|If all the information on our site is making your head spin, then this is the
page for you! Recovering from MRSA is a puzzle and everyone's puzzle
looks a little different. These steps can give you a place to start. This
webpage is for informational and discussion purposes only and does not
replace the advice of your doctor.
1. Find an Infectious Disease Doctor. Even if you love your current physician OR even if you are
seeking natural treatment, you should still seek out the guidance of a specialist. It is a good
idea to have your wound/boil/rash cultured (sampled) and given a D-zone test in the lab. Keep
in mind that MRSA can become viciously recurrent even on the "best" or the "right" antibiotic. An
IDD should do a Complete Blood Count, but also ask for a vitamin D blood test and a metabolic
panel (also blood draws). Stay in touch with your IDD through your entire recovery.
2. Use natural anti-microbials. You can take most of them along side pharmaceutical
antibiotics after asking your IDD. In our opinion, the best is stable allicin from garlic but others
that can be tremendously helpful include turmeric, vitamin C, colloidal silver or wild oregano oil
(wild marjoram). Seek out advice on how to use them properly for safety and for best results.
3. Change your diet. You may believe that you already eat healthy. But contracting MRSA is a
big clue that you are not giving your body what it really needs. And you may be unaware that
some of the things that you are eating can be downright poisonous. We put this as step #3 not
because it is third in importance but because it is a long-term fix (especially if you are
experiencing recurrent infections). See our "MRSA Diet" page and research elimination diets,
rotation diets and traditional diets (see our "Links" page). Medicine and supplements may not
be effective long-term if you continue to eat foods that are problematic for your immune system.
Your immune system begins in your gut! Read the article by Tom Brimeyer on our "Feature
Articles" page. Sugar cravings and candida (yeast) mutation and overgrowth go hand in hand
4. Re-examine your lifestyle. Some of this is common sense but it needs to be addressed if
you want to stay MRSA-free. Similar to making a major diet change, this may be a long process.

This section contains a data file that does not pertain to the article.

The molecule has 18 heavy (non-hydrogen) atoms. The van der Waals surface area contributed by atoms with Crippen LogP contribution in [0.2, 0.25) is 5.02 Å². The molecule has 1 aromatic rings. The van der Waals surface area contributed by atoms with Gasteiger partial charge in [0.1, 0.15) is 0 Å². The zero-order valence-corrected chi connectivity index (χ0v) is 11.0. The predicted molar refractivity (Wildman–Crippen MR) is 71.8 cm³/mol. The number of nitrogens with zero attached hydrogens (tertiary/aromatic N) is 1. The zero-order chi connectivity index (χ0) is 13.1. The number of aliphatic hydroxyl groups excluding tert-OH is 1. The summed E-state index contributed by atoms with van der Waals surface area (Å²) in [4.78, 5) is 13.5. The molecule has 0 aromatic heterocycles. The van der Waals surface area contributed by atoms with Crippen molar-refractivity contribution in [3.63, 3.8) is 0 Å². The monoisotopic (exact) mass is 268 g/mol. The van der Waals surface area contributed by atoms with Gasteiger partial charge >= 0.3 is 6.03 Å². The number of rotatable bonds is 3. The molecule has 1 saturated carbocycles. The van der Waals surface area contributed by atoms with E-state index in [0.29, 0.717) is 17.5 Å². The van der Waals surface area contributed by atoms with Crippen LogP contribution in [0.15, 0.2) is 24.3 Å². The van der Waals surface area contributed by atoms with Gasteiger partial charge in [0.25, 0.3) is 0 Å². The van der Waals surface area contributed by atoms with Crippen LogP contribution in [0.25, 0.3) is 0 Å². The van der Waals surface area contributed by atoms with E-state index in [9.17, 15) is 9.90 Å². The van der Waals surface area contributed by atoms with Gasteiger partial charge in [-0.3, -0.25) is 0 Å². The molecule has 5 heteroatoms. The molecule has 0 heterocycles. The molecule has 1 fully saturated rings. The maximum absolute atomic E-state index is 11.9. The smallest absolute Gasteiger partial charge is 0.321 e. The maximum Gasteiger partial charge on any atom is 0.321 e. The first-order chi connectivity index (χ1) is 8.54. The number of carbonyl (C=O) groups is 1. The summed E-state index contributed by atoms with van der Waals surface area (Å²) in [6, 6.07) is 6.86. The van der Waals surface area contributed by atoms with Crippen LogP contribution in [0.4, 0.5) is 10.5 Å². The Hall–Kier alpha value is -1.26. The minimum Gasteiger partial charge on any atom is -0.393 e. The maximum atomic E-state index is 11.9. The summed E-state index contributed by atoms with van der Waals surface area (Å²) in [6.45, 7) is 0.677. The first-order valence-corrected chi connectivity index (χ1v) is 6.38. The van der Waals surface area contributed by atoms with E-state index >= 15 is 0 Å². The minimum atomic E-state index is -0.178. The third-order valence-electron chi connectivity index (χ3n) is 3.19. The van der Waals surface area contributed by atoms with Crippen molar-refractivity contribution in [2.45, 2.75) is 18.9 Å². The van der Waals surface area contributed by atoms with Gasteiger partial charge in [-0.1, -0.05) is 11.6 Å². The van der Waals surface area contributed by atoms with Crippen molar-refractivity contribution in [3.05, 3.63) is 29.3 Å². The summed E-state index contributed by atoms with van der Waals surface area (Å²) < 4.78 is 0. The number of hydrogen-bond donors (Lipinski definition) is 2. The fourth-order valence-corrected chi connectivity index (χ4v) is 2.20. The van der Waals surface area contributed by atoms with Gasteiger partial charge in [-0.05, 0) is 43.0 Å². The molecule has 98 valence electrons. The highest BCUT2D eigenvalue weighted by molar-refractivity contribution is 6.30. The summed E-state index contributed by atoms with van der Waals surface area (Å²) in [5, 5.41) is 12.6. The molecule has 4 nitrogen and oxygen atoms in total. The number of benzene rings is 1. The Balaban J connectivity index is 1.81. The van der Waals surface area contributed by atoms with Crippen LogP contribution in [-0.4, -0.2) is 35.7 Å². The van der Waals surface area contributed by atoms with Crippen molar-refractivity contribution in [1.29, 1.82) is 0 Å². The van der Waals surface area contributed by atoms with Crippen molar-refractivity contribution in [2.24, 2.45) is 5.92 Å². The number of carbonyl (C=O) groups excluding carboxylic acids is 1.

Pick the ones that apply to your life. No drugs (including over-the-counter), limit or eliminate
prescription drugs (if possible and with Dr.'s consen onlyt), no vaccines, no alcohol, no
smoking, prepare your food at home (no industrial or processed foods, even "natural" ones),
limit caffeine, get lots of sleep, avoid stressful relationships, talk to God daily, get reasonable
amounts of sunshine, avoid sunscreens, find natural alternatives to mainstream
cosmetic/hygiene/cleaning products, watch less TV, spend more time with the people you love,
touch and hug your family more, find something positive about everyone you come in contact
with, be optimistic. Improve your cleaning habits such as changing your towels and bedding
more often, washing your hands as needed with natural hand soap, clean household surfaces
more often with natural cleaners or essential oils (counters, keyboards, door knobs, rugs,
sheets, etc). However, do not clean to the point of stress. Your goal is to lessen your exposure
while you get healthy, not to eradicate bacteria from your life (that will never happen).
5. Supplements/Herbal Remedies. Although we are not big fans of excessive
supplementation, there are some that definitely help. The idea is that you should be getting
most of what you require from your daily DIET. However, it can be a long journey to get to that
point and most of us still need some help. The bold items are especially important for anyone
with MRSA: vitamin D3, raw greenfood supplement, biotin, silica (via horsetail), vitamin C (via
acerola), magnesium with calcium, GTF chromium, silver hydrosol, pantothenic acid (B5),
vitamin E, neem, selenium, alpha lipoic acid, coenzyme Q10.